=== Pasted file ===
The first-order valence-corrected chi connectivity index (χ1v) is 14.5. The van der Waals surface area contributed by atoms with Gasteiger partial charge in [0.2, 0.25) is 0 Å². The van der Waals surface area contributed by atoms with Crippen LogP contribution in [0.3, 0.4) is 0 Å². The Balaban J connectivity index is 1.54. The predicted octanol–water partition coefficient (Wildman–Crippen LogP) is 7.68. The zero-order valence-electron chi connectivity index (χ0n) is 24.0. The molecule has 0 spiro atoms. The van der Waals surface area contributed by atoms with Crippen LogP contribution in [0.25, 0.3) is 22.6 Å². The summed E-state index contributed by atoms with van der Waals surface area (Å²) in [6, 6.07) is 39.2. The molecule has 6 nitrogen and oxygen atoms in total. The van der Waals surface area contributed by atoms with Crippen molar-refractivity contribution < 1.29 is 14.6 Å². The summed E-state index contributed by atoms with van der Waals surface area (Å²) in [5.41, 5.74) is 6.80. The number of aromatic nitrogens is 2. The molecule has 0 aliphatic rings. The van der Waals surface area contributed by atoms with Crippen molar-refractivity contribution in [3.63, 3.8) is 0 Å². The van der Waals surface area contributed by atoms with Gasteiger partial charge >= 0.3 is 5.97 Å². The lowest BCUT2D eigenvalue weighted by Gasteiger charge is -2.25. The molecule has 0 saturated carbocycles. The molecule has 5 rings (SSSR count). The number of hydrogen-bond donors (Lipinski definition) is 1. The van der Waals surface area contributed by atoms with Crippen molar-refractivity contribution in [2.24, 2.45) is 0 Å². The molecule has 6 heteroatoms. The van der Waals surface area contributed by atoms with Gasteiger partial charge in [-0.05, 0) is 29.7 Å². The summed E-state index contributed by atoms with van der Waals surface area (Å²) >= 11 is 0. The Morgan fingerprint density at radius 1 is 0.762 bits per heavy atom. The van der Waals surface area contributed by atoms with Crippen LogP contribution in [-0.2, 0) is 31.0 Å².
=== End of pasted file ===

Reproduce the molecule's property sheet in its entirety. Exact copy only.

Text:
The first-order valence-corrected chi connectivity index (χ1v) is 14.5. The van der Waals surface area contributed by atoms with Gasteiger partial charge in [0.2, 0.25) is 0 Å². The van der Waals surface area contributed by atoms with Crippen LogP contribution in [0.3, 0.4) is 0 Å². The Balaban J connectivity index is 1.54. The predicted octanol–water partition coefficient (Wildman–Crippen LogP) is 7.68. The zero-order valence-electron chi connectivity index (χ0n) is 24.0. The molecule has 0 spiro atoms. The van der Waals surface area contributed by atoms with Crippen LogP contribution in [0.25, 0.3) is 22.6 Å². The summed E-state index contributed by atoms with van der Waals surface area (Å²) in [6, 6.07) is 39.2. The molecule has 6 nitrogen and oxygen atoms in total. The van der Waals surface area contributed by atoms with Crippen molar-refractivity contribution < 1.29 is 14.6 Å². The summed E-state index contributed by atoms with van der Waals surface area (Å²) in [5.41, 5.74) is 6.80. The number of aromatic nitrogens is 2. The molecule has 0 aliphatic rings. The van der Waals surface area contributed by atoms with Crippen molar-refractivity contribution in [3.63, 3.8) is 0 Å². The van der Waals surface area contributed by atoms with Gasteiger partial charge >= 0.3 is 5.97 Å². The lowest BCUT2D eigenvalue weighted by Gasteiger charge is -2.25. The molecule has 0 saturated carbocycles. The molecule has 5 rings (SSSR count). The number of hydrogen-bond donors (Lipinski definition) is 1. The van der Waals surface area contributed by atoms with Crippen molar-refractivity contribution in [2.24, 2.45) is 0 Å². The molecule has 6 heteroatoms. The van der Waals surface area contributed by atoms with Gasteiger partial charge in [-0.05, 0) is 29.7 Å². The summed E-state index contributed by atoms with van der Waals surface area (Å²) >= 11 is 0. The Morgan fingerprint density at radius 1 is 0.762 bits per heavy atom. The van der Waals surface area contributed by atoms with Crippen LogP contribution in [-0.2, 0) is 31.0 Å².